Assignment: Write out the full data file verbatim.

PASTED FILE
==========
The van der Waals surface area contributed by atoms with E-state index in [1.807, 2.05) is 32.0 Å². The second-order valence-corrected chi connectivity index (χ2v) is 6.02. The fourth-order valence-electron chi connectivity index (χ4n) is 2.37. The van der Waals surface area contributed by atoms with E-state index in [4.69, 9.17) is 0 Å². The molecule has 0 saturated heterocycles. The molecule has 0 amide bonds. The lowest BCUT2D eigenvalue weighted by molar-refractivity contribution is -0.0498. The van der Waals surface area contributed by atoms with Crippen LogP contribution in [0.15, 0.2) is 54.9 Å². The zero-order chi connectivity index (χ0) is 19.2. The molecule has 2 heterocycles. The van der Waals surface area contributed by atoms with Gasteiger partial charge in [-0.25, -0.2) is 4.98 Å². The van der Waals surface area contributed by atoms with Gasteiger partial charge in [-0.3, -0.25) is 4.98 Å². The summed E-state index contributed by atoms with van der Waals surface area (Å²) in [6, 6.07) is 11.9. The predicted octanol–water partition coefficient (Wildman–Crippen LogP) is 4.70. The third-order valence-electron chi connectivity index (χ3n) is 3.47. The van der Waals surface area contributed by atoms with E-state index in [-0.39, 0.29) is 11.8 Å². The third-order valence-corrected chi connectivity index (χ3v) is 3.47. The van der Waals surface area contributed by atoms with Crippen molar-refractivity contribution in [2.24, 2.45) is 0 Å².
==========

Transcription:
The van der Waals surface area contributed by atoms with E-state index in [1.807, 2.05) is 32.0 Å². The second-order valence-corrected chi connectivity index (χ2v) is 6.02. The fourth-order valence-electron chi connectivity index (χ4n) is 2.37. The van der Waals surface area contributed by atoms with E-state index in [4.69, 9.17) is 0 Å². The molecule has 0 saturated heterocycles. The molecule has 0 amide bonds. The lowest BCUT2D eigenvalue weighted by molar-refractivity contribution is -0.0498. The van der Waals surface area contributed by atoms with Crippen LogP contribution in [0.15, 0.2) is 54.9 Å². The zero-order chi connectivity index (χ0) is 19.2. The molecule has 2 heterocycles. The van der Waals surface area contributed by atoms with Gasteiger partial charge in [-0.25, -0.2) is 4.98 Å². The van der Waals surface area contributed by atoms with Gasteiger partial charge in [-0.3, -0.25) is 4.98 Å². The summed E-state index contributed by atoms with van der Waals surface area (Å²) in [6, 6.07) is 11.9. The predicted octanol–water partition coefficient (Wildman–Crippen LogP) is 4.70. The third-order valence-electron chi connectivity index (χ3n) is 3.47. The van der Waals surface area contributed by atoms with E-state index in [-0.39, 0.29) is 11.8 Å². The third-order valence-corrected chi connectivity index (χ3v) is 3.47. The van der Waals surface area contributed by atoms with Crippen molar-refractivity contribution in [2.24, 2.45) is 0 Å².